Similar standards affecting incinerators, power plants and other industries have been implemented in some states. These actions have successfully reduced mercury emissions—resulting in significant declines in mercury contamination of fish in local waterways.18 A national standard will reduce mercury pollution and fish contamination nationwide, benefiting everyone. Studies show that when local sources of mercury pollution are limited, concentration levels in waterways rapidly decrease.

The proposed Mercury and Air Toxics Standards represent a commonsense step that will improve Massachusetts’ waterways and protect public health. EPA should finalize the public health safeguard as proposed.

Notes:

1 This data comes from power plant emissions data reported to the U.S. Environmental Protection Agency’s Toxics Release Inventory (TRI).

2 Clean Air Network, The Problem with Mercury (factsheet), August 1999.

3 David Evers, et al. “Biological Mercury Hotspots in the Northeastern United States and Southeastern Canada,” Bioscience, January 2007, vol. 57 (1), pg. 29.

4 U.S. Environmental Protection Agency Office of Research and Development’s Science To AchieveResults (STAR) Research in Project (a product of the National Center for Environmental Research),Mercury Transport and Fate in Watersheds, October 2000. http://www.epa.gov/ncer/publications/ starreport/starten.pdf

5 The Massachusetts Health and Human Services, Public Health Fish Consumption Advisory, November 18, 2011, available at http://db.state.ma.us/dph/fishadvisory/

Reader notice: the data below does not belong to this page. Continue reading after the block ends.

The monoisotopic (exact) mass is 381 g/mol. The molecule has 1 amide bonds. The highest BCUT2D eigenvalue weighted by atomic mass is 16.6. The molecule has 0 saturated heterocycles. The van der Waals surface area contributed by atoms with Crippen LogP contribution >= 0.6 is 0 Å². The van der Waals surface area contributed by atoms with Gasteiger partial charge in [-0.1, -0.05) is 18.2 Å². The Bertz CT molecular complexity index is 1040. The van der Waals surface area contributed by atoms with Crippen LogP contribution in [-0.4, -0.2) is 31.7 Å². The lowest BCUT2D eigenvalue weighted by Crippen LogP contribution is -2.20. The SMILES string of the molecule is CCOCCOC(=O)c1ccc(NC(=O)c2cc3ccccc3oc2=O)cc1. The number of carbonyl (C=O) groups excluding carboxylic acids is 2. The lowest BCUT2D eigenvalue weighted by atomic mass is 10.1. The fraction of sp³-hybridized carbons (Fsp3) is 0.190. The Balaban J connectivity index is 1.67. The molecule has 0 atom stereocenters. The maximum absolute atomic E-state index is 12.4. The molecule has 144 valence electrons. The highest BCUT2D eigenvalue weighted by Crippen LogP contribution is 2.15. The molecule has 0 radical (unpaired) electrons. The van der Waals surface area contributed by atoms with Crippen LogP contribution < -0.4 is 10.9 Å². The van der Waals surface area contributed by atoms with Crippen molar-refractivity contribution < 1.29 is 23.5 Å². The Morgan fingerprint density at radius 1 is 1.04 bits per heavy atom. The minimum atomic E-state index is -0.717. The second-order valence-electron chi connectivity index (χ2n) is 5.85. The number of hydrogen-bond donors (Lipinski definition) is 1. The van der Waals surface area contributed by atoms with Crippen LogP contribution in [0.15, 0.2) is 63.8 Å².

6 Ibid.

7 U.S. Environmental Protection Agency, What You Need to Know about Mercury in Fish and Shellfish. 1 November 2011, available at http://water.epa.gov/scitech/swguidance/fishshellfish/outreach/advice_in...

8 U.S. Environmental Protection Agency, Frequently Asked Questions about Mercury in Fish and Shellfish: What is Mercury and Methylmercury?, 6 October 2011, available at water.epa.gov/scitech/swguidance/fishshellfish/outreach/advice_index.cfm.

9 Ohio Environmental Protection Agency, Ohio Sport Fish Consumption Advisory – Questions & Answers, available at http://www.epa.ohio.gov/dsw/fishadvisory/questions.aspx

10 Philippe Grandjean and Philip Landrigan, “Developmental Neurotoxicity of Industrial Chemicals,” The Lancet 368: 2167-2178, 16 December 2006.

11 Philippe Grandjean, Department of Environmental Health, Harvard School of Public Health, Testimony at the Mercury MACT Rule Hearing, sponsored by Congressman Thomas Allen, U.S. House of Representatives, 18 March 2004, available at thomas.loc.gov/cgi-bin/query/F?r108:1:./temp/~r108Aoc9u1:e122363.

12 Kathryn R. Mahaffey et al, U.S. Environmental Protection Agency, Adult Women’s Blood Mercury Concentrations Vary Regionally in the United States: Association with Patterns of Fish Consumption (NHANES 1999-2004), Environmental Health Perspectives 117: 47-53, 25 August 2008.

13 Edna M. Yokoo et al., “Low Level Methylmercury Exposure Affects Neuropsychological Function in Adults,” Environmental Health, 2(8), June 2003.

14 Amar, Praveen, Mercury Emissions from Coal-fired Power Plants: The Case for Regulatory Action. Northeast States for Coordinated Air Use Management, 2003.

15 Virtanen, J.K., et al. “Mercury, Fish Oils, and Risk of Acute Coronary Events and Cardiovascular Disease, Coronary Heart Disease, and All-Cause Mortality in Men in Eastern Finland,” Arteriosclerosis, Thrombosis, and Vascular Biology, 2005, vol. 25, p. 228.

16 Leonardo Trasande et al, “Public Health and Economic Consequences of Methyl Mercury Toxicity to the Developing Brain,” Environmental Health Perspectives 115: 590-596, May 2005.

17 James E. McCarthy and Claudia Copeland, Congressional Research Service, EPA Regulations: Too Much, Too Little, or On Track?, 21 March 2011, p11, section 16-17.

18 Evidence summarized in Northeast States for Coordinated Air Use Management, Tracking Progress in Reducing Mercury Air Emissions, September2007, available at www.newmoa.org/prevention/mercury/NESCAUMMercurySuccessStory.pdf